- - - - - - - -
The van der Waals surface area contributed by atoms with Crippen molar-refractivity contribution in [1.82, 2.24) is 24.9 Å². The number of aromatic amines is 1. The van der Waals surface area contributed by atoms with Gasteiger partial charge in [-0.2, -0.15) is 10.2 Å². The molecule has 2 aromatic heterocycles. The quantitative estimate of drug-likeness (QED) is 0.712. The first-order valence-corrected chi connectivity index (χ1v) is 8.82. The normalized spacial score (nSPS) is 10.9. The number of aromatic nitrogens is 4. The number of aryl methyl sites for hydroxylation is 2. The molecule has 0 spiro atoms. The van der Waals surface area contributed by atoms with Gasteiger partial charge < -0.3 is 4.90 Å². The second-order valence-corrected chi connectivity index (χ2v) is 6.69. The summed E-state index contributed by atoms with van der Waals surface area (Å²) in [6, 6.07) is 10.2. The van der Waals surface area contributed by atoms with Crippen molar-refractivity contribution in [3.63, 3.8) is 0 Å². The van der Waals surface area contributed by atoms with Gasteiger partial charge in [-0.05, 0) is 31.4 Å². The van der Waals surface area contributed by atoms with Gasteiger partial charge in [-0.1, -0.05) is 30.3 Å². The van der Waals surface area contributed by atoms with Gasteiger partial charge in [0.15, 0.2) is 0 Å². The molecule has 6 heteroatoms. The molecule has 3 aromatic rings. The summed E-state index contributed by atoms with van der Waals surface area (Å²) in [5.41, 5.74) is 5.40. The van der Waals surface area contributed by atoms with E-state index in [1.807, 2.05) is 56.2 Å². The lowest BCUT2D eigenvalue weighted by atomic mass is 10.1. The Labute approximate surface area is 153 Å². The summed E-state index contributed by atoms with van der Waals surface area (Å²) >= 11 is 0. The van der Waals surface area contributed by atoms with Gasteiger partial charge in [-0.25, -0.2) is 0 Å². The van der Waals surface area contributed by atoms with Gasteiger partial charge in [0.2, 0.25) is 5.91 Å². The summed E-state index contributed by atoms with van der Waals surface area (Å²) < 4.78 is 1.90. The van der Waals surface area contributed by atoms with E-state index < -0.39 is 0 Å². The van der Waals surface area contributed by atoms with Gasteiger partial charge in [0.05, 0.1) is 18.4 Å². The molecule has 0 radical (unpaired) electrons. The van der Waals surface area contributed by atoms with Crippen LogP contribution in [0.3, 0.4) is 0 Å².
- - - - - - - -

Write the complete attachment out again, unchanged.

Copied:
The van der Waals surface area contributed by atoms with Crippen molar-refractivity contribution in [1.82, 2.24) is 24.9 Å². The number of aromatic amines is 1. The van der Waals surface area contributed by atoms with Gasteiger partial charge in [-0.2, -0.15) is 10.2 Å². The molecule has 2 aromatic heterocycles. The quantitative estimate of drug-likeness (QED) is 0.712. The first-order valence-corrected chi connectivity index (χ1v) is 8.82. The normalized spacial score (nSPS) is 10.9. The number of aromatic nitrogens is 4. The number of aryl methyl sites for hydroxylation is 2. The molecule has 0 spiro atoms. The van der Waals surface area contributed by atoms with Gasteiger partial charge < -0.3 is 4.90 Å². The second-order valence-corrected chi connectivity index (χ2v) is 6.69. The summed E-state index contributed by atoms with van der Waals surface area (Å²) in [6, 6.07) is 10.2. The van der Waals surface area contributed by atoms with Crippen molar-refractivity contribution in [3.63, 3.8) is 0 Å². The van der Waals surface area contributed by atoms with Gasteiger partial charge in [-0.05, 0) is 31.4 Å². The van der Waals surface area contributed by atoms with Gasteiger partial charge in [-0.1, -0.05) is 30.3 Å². The van der Waals surface area contributed by atoms with Gasteiger partial charge in [0.15, 0.2) is 0 Å². The molecule has 6 heteroatoms. The molecule has 3 aromatic rings. The summed E-state index contributed by atoms with van der Waals surface area (Å²) in [5.41, 5.74) is 5.40. The van der Waals surface area contributed by atoms with E-state index in [1.807, 2.05) is 56.2 Å². The lowest BCUT2D eigenvalue weighted by atomic mass is 10.1. The Labute approximate surface area is 153 Å². The summed E-state index contributed by atoms with van der Waals surface area (Å²) >= 11 is 0. The van der Waals surface area contributed by atoms with Gasteiger partial charge in [-0.25, -0.2) is 0 Å². The van der Waals surface area contributed by atoms with Gasteiger partial charge in [0.2, 0.25) is 5.91 Å². The summed E-state index contributed by atoms with van der Waals surface area (Å²) < 4.78 is 1.90. The van der Waals surface area contributed by atoms with E-state index < -0.39 is 0 Å². The van der Waals surface area contributed by atoms with Gasteiger partial charge in [0.05, 0.1) is 18.4 Å². The molecule has 0 radical (unpaired) electrons. The van der Waals surface area contributed by atoms with Crippen LogP contribution in [0.3, 0.4) is 0 Å².